A VIBRANT COMMUNITY FINDS EXPRESSION ONLINE How do you connect a community when the community can’t physically come together? That was the challenge LMHQ, the Downtown Alliance’s flexible collaborative space that opened in 2015, faced in the time of COVID-19. In the first half of the fiscal year, LMHQ hosted 21 events at its event space at 150 Broadway, including popular recurring programs like its monthly Women’s Breakfasts and “Fireside Chat” series, a collaboration with Downtown publishing house HarperCollins. Once the pandemic hit, LMHQ moved its events online, hosting 19 events virtually. It was an ultimately rewarding challenge: the move found LMHQ expanding its community beyond Lower Manhattan with more people tuning in from states across the US as well as countries spanning the globe, including Nigeria, Bulgaria, Finland and the United Arab Emirates. Highlights included a presentation on the Black Gotham Experience in Dutch-settled Lower Manhattan by artist/historian Kamau Ware, and a monthly Women’s Breakfast panel on the rise of newsletters, which was immensely popular and inspired a lot of fruitful conversation and networking among attendees. In July, LMHQ reopened its 12,500-square-foot physical space for members by reservation, with vigorous health and safety measures in place. Today, LMHQ is available to rent for meetings and events, with new limited capacities and following all City and State regulations. It is a great resource for those who have been working solely at home and could use some more space, or who need to collaborate with colleagues in a safe, distanced setting. With support from Con Edison, LMHQ continues to give local nonprofits a 25% discount. Thanks to Con Ed, we also have a Bright Ideas Grant that offers free meeting and event space to eligible nonprofits: meeting room space is available free of charge twice per month and the event space is available one weekday evening per month. LMHQ (LMHQ.nyc) is partially sustained by a grant from the Lower Manhattan Development Corporation (LMDC), which is funded through the U.S. Department of Housing and Urban Development’s Community Development Block Grants program. 30 |
Alliance for Downtown New York Financial Statements (Dollars in thousands)
STATEMENT OF ACTIVITIES Year End June 30, 2020
Year End (a)
June 30, 2019
Support and Revenues Assessment
Programs, Contracts and Other
Total Support and Revenues Expenses Program Expenses Neighborhood Supplemental Services
Total Neighborhood Supplemental Services
Communications, Marketing and Promotion
Economic Development and Research
Total Program Expenses
Supporting Services Management and General Fundraising Total Support Services Total Expenses Increase in Net Assets
STATEMENT OF FINANCIAL POSITION Assets Cash and Cash Equivalents Short-Term Investments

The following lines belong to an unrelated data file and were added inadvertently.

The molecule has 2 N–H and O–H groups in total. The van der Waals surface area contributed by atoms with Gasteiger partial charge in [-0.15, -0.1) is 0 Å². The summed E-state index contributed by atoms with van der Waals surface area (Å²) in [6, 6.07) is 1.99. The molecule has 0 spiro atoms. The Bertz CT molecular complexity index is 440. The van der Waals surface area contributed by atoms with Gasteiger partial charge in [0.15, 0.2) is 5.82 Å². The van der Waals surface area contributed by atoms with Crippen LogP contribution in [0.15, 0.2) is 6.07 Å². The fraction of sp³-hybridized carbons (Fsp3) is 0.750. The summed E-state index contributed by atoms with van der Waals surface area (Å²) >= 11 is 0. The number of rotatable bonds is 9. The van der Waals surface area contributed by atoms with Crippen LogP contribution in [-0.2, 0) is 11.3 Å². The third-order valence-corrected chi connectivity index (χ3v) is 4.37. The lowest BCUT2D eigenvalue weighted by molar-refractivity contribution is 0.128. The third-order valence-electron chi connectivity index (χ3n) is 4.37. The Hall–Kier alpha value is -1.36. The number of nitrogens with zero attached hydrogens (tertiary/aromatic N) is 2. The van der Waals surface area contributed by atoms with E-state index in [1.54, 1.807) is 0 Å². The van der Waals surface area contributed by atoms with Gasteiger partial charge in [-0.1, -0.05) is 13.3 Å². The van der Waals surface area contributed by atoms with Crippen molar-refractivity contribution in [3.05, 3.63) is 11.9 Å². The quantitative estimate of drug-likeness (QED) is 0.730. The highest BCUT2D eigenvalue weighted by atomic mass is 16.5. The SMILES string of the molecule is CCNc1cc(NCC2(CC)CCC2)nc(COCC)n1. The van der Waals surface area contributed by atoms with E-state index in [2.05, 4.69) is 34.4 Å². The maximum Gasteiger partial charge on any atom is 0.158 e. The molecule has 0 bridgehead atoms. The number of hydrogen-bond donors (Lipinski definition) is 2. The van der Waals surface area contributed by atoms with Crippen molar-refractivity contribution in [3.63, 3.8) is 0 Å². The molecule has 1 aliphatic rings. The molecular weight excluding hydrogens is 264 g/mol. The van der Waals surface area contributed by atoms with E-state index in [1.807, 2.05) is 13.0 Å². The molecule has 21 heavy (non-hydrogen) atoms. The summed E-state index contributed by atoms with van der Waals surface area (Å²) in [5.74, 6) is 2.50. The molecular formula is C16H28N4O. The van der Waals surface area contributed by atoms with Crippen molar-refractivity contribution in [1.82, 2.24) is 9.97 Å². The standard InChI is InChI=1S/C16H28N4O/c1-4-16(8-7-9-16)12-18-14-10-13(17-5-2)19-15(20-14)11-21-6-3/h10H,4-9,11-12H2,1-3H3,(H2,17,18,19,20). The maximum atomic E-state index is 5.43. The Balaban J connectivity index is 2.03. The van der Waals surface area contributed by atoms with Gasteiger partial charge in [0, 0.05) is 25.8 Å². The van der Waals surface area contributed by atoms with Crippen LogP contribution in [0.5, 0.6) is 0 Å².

Contract and Contributions Receivable
Accounts Payable and Accrued Expenses
Deferred Rent Expense
Property and Equipment
Net Assets Without donor restrictions With donor restrictions Total Net Assets Total Liabilities and Net Assets
(a) Amounts were summarized from financial statements audited by Condon O'Meara McGinty & Donnelly LLP, CPAs, dated November 9, 2020. (b) Amounts were summarized from financial statements audited by Skody Scot & Company, CPAs, dated October 25, 2019. Certain amounts were restated as part of a prior period adjustment recorded subsequent to the audit. (b) Other Neighborhood Supplemental Services include homeless outreach, horticulture, infrastructure and streetscape maintenance
BOARD OF DIRECTORS Ric Clark, Chair
Ross F. Moskowitz
Brookfield Asset Management
Stroock & Stroock & Lavan LLP
Jeremy Moss Honorable Bill de Blasio Mayor of the City of New York
Honorable Gale A. Brewer Manhattan Borough President
Honorable Margaret S. Chin Council Member, City of New York
Betty Cohen Century 21 Department Stores
Fern Cunningham The Nielsen Company
K. Thomas Elghanayan TF Cornerstone Inc.
David V. Fowler The Bank of New York Mellon
Brett S. Greenberg Jack Resnick & Sons
Francis J. Greenburger Time Equities, Inc.
Daniel Haimovic Eastbridge Group
Thomas M. Hughes Residential Representative
Jonathan Iger The William Kaufman Organization Reverend Phillip A. Jackson
Dan Palino New Water Street Corp.
Edward V. Piccinich SL Green Realty Corp.
Peter A. Poulakakos Ahead Realty/HPH Hospitality Group
Cynthia C. Rojas Sejas S&P Global Market Intelligence
Joel Rosen GFI Hospitality LLC
William C. Rudin Rudin Management Company, Inc.
Frank J. Sciame F.J. Sciame Construction Co., Inc.
Allan G. Sperling Cleary, Gottlieb, Steen & Hamilton, LLP
Brian R. Steinwurtzel GFP Real Estate
Honorable Scott M. Stringer Office of the Comptroller of the City of NY
Kent M. Swig Swig Equities, LLC
Matthew Van Buren CBRE Group, Inc.
Trinity Wall Street
Sarah Miyazawa LaFleur M.M.LaFleur
Stephen Lefkowitz Fried, Frank, Harris, Shriver & Jacobson LLP
Josh Marwell HarperCollins Publishers
Tammy Meltzer Manhattan Community Board 1
Brian Abrams Paul Albano Natalie Armstrong Adam Bernstein Denise Blackwell Ariana Branchini Renee Braunstein Andrew Breslau David Brice Onike Browne Nancy Cascella Michael Cook John Coyle Ron Dizon Edward Drivick Jessica Drucker Heather Ducharme Teresa Figario Rebecca Fishbein Melody Garcia Daniel Giacomazza Jarrod Grim Hans Guillaume Dave Harvin Sean Hayes Kristin Heise Carl Homward Jamel Homward Theresa Hottel Alice Itty Dwayne Jacobs Rebecca Jimenez Jihan Johashen Ulla Kaprelyants Michael Ketring Jessica Lappin Patrick Liang Elizabeth Lutz Joe Maggio Pedro Molina Alexandra Montalbano Joshua Nachowitz Ian Olsen Bathsheba Parker Taina Prado Mark Quinn Craig Raia Jason Rivera Anthony Rivetti Jeremy Schneider Richard Serrano Daria Siegel Kerwin Singh KellyAnne Tang Maria Tirado-Quinones Elissa Verrilli Justin Volz-Dizon Ron Wolfgang Jane Wolterding
IMAGE CREDITS: Kristin Heise – 1, 22, 25, 26 32, 25 istockphoto.com – 2 Ann-Sophie Fjello (AP Photography) – Cover, 6, 8, 13, 14, 17, 18, 21, 26, 29, 32 Brian Ack (AP Photography) – Cover, 8, 10, 15,
WRITING + EDITING: Andrew Breslau + Rebecca Fishbein – Alliance for Downtown New York, Inc.
ART DIRECTION + DESIGN: Bathsheba Parker – Alliance for Downtown New York, Inc.
NEW LOGO DESIGN: Applied
Alliance for Downtown New York, Inc. 120 Broadway, Suite 3340 New York, New York 10271 The mission of the Alliance for Downtown New York is to provide service, advocacy, research and information to advance Lower Manhattan as a global model of a 21st century central business district for businesses, residents and visitors.